Let's talk about deadnaming trans people and why 'freedom of speech' isn't always the answer

When someone comes out as transgender, they will, in many cases, tell others what first name they would like to be called in the future. From then on, their birth name becomes irrelevant. Their name – the only one that matters – is the one they have chosen for themselves, which reflects their identity. Referring to a transgender person by their birth name, even after they have specified their chosen name, is known as “deadnaming”. The practice is widely considered to be extremely disrespectful, harmful, and, in the words of actress Laverne Cox, “the ultimate insult”.

Yet despite these commonly understood principles, there are some places where transgender people’s birth names continue to be made publicly known. Among them is IMDb, the massive entertainment industry information database.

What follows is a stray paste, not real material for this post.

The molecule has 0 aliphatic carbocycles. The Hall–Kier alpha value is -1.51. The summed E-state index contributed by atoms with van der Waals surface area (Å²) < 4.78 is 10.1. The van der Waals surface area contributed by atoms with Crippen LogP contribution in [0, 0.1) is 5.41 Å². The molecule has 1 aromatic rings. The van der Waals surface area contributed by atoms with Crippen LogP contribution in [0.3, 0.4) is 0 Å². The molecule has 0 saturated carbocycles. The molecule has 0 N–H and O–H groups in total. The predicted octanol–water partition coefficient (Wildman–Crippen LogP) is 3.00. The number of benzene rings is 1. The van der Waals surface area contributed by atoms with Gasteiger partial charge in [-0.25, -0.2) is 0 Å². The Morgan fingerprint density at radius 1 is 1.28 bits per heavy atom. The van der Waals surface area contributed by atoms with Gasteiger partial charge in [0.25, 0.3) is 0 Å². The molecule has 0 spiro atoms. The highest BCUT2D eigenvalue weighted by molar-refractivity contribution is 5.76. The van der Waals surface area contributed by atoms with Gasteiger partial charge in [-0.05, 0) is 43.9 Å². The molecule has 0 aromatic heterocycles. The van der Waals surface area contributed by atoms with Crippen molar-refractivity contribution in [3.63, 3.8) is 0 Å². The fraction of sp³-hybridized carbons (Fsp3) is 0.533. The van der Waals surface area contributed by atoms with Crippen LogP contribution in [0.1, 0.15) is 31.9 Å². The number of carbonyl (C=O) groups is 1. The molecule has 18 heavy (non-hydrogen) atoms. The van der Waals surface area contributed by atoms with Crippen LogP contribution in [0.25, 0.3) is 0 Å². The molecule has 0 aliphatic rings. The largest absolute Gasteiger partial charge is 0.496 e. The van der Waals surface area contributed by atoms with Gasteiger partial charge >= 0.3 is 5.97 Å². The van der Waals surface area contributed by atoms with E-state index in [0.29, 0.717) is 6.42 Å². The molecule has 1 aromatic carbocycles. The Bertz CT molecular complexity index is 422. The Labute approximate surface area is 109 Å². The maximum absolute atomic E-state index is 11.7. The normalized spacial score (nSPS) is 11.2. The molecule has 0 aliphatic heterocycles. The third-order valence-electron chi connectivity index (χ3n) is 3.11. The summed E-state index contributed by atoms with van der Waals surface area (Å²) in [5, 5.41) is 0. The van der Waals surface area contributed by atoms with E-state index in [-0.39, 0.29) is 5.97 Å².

On Wednesday, GLAAD and other LGBT+ advocacy groups joined a legal push by SAG-AFTRA, the prominent Hollywood union, to prevent the platform from publishing transgender performers’ birth names if they don’t want that information to be known. Their effort is tied with a 2017 law that was initially meant to bar IMDb from listing actors and actresses’ birth dates (in order to avoid age discrimination). That law was struck in 2018 by a judge on the basis that it was unconstitutional because of the First Amendment. Now, SAG-AFTRA, GLAAD, the Transgender Law Center, the Transgender Legal Defense & Education Fund, Transcend Legal, Inc., and Equality Federation are focusing on the publication of performers’ birth names and pushing for the law to be enforced.

Transgender people listed on IMDb (the website is mainly known for its focus on the entertainment industry, but many prominent people are profiled on it) have reportedly struggled to prevent their birth names from appearing on the platform. Representatives for two transgender actors, speaking anonymously, told IndieWire in April that they had failed to get birth names removed from IMDb despite what the website called “extensive lobbying from management, representatives at one of the top three Hollywood agencies, and GLAAD”.